- Director Patty Jenkins told the New York Times that movie studios could suffer an “empty slate of quality filmmakers” if they decide to move theatrical releases to streaming services permanently.
- Jenkins said that’s because “every great filmmaker” is going to want to work at studios that revert back to the traditional model of movie releases.
- Jenkins’ “Wonder Woman 1984” was one of many films that Warner Bros. announced will debut simultaneously in theatres and on its HBO Max streaming platform.
- The director had previously said the move will be “an irreversible process” and that movie theatre-going could be “lost forever.”
- Visit Business Insider’s homepage for more stories.
As the pandemic drags on, many are speculating about what the future holds for traditional movie theatres, including Patty Jenkins, the director of “Wonder Woman 1984.”
In an interview with the New York Times published Monday, Jenkins said movie studios could suffer if they decide to release new movies on streaming services forever. Warner Bros. recently announced it would debut all of its movies in 2021 simultaneously on its HBO Max streaming service and in cinemas, including Jenkin’s “Wonder Woman 1984.”
Jenkins told the Times that she’s not sure if she believes the decision is temporary, though Warner Bros. said that it’s only for the new year. She also said that if some studios decide to go back to “the traditional model,” then there will be “tremendous upheaval in the industry” because the greatest in the filmmaking world will want to work there.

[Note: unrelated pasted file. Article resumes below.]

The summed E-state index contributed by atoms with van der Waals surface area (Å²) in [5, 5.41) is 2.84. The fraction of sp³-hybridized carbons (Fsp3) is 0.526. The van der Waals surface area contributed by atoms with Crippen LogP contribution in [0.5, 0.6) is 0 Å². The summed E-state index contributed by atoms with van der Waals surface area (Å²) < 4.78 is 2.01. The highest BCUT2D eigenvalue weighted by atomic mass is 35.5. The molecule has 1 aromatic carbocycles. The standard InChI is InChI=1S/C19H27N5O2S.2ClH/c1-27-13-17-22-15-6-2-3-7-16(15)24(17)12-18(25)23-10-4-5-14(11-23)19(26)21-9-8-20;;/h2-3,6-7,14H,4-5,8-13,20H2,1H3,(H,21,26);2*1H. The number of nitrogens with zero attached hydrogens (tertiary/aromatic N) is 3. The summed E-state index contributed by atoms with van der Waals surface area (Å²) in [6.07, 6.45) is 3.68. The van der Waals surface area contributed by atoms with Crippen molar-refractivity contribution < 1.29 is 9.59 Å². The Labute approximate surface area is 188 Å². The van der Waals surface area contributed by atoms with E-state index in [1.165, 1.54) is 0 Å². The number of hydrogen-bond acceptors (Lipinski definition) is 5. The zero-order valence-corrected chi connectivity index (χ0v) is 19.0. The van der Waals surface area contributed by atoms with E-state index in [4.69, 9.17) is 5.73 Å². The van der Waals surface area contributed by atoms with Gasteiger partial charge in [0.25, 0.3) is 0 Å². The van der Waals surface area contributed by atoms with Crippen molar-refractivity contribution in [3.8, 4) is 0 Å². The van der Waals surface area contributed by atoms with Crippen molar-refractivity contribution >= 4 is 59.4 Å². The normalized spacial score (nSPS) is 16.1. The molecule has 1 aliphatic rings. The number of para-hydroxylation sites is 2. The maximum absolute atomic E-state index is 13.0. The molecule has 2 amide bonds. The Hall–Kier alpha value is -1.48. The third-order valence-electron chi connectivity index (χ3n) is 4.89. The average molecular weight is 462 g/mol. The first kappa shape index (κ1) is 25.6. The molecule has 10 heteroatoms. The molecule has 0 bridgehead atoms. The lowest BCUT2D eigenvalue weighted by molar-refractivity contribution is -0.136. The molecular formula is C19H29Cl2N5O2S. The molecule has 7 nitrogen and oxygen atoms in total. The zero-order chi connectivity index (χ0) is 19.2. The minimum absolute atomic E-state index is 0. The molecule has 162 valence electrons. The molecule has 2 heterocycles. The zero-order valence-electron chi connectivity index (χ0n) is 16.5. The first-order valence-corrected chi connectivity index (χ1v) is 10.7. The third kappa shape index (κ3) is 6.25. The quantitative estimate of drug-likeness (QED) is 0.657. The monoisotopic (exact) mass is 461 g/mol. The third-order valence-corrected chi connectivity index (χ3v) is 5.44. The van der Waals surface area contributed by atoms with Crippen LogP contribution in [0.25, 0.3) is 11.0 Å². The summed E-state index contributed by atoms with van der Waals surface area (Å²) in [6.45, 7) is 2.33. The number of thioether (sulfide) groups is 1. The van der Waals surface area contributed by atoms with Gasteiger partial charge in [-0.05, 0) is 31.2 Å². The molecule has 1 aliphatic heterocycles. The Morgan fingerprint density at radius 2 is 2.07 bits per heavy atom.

“The studios that make this radical change [of moving their theatrical releases to a streaming service], particularly without consulting the artists, will end up with a very empty slate of quality filmmakers working there,” Jenkins told the NYT.
Scores of people driven inside during the pandemic have turned to streaming services like Netflix, Hulu, and HBO Max. When Warner Bros. made its stunning decision to premiere all of its 2021 movies in theatres and on HBO Max, it signalled how it was investing more heavily in its streaming service to get ahead in the race, as Business Insider’s Travis Clark reported.
But many in the film-making world were angry with the move, including director Christopher Nolan and Jenkins, who previously suggested that the studio’s decision “will not be a reversible process” and that movie theatre-going could be lost “forever.”
“I don’t think any of us want to live in a world where the only option is to take your kids to watch a movie in your own living room,” Jenkins told Reuters in October.